Raising a concern with a company openly or by using CIRAS’ confidential reporting service will alert the people who can make a difference by resolving these issues.

When you raise a concern through CIRAS, we also find out what action has been taken and let you know, keeping your identity protected. You have the chance to ask further questions, and we make sure all concerns raised with us get an answer.

Making changes

We hear health and safety concerns from across the rail industry and the wider transport sector. Environmental health is understandably on people’s minds – as these examples of CIRAS reports show.

Someone contacted us about asbestos in their office with an ‘asbestos do not enter’ tape used. They were concerned that the asbestos could pose a safety risk to staff and asked the company to hire a specialist to review it. Although the company explained that annual re-inspections made sure that known areas of asbestos were encapsulated and managed for safe working conditions, they authorised an asbestos specialist to use a rubber-based paint over the asbestos as an extra safety measure.

Someone told us of a new product being used to clean train floors. They were concerned that staff weren’t given PPE to protect them from the fumes, and that there was no training on using the product safely. As a result of the CIRAS report, the product was withdrawn from use, although the company said that they had seen evidence that staff who had been using the product had received PPE and been trained.

•   We frequently hear about potentially toxic fumes. Take this concern about spray painting within a train shed at a depot as an example. The person reporting it to us said that those painting were not given PPE. They were concerned about the paint fumes circulating. The company investigated and found the report accurate, so then stopped all ad-hoc painting in the shed, raised this with duty managers and pledged to monitor the situation. The depot added that it would review planned spray-painting and have the adequate protection in place for anyone carrying it out or within the area. A toolbox talk was then planned about the safety requirements for spray-painting.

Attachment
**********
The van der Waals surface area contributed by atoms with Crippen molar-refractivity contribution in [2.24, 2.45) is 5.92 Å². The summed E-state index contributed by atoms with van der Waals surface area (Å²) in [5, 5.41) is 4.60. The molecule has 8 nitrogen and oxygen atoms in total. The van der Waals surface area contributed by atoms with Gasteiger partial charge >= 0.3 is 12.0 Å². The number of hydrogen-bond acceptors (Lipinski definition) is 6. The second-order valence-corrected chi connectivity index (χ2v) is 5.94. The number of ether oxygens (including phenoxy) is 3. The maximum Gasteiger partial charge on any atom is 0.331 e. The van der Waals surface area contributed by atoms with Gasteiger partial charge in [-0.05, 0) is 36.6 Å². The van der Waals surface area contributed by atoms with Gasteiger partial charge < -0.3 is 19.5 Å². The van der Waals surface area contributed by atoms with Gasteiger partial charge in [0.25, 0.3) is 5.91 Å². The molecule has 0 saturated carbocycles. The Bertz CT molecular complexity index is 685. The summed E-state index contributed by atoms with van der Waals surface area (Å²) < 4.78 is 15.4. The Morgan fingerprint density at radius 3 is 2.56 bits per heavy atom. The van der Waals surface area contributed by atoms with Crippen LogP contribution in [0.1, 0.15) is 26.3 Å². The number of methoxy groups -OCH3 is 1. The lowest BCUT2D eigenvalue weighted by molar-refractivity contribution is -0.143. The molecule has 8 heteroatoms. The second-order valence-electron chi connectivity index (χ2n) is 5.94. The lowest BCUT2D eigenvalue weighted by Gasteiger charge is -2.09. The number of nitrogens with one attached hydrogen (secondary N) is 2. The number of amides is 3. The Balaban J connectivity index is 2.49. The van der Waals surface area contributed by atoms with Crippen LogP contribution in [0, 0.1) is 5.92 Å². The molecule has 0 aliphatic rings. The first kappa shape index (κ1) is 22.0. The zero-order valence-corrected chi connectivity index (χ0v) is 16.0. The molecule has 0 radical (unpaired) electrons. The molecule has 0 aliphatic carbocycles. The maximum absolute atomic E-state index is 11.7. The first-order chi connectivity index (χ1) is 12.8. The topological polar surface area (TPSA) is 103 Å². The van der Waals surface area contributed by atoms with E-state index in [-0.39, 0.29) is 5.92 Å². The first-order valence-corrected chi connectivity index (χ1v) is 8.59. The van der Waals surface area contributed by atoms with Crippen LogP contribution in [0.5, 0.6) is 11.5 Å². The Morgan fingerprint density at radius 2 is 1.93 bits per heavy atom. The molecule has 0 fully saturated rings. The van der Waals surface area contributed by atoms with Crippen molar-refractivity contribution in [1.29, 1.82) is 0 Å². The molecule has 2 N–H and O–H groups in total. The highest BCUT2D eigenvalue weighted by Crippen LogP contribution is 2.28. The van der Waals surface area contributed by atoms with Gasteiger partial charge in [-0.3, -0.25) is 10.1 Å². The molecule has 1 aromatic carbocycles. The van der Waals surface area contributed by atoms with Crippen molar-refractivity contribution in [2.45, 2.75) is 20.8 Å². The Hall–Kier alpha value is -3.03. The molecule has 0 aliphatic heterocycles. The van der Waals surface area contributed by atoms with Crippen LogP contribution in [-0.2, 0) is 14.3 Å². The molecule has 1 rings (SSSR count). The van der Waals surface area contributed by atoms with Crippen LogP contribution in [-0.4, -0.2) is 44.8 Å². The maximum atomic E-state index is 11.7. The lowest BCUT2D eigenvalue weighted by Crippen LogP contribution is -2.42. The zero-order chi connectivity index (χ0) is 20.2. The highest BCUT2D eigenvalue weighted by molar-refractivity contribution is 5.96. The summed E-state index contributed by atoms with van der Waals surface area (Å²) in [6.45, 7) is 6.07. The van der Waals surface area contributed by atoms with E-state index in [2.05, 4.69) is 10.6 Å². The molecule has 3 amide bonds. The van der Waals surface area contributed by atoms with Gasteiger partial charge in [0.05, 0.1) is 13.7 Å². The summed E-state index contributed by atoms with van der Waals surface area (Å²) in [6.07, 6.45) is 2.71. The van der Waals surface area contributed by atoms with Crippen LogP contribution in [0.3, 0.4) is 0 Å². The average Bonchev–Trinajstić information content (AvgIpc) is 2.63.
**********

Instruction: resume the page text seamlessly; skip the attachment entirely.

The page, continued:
Another reporter shared their concern that an automatic warning system (AWS) bell was too high-pitched, creating an uncomfortable working environment and possibly hearing damage as drivers often heard this bell. After the report, the company identified issues with certain AWS units causing a difference in sound. It replaced some of the units and planned in work to change the rest of them when replacement units arrived. A review was set up to identify any issues from the replacement units, and the design change reviewed across similar fleets.

Your decision to act by speaking up could lead to change to make your working environment healthier. Don’t forget that you can raise a concern with CIRAS about other companies – not just the company you work for – so your voice could help others too.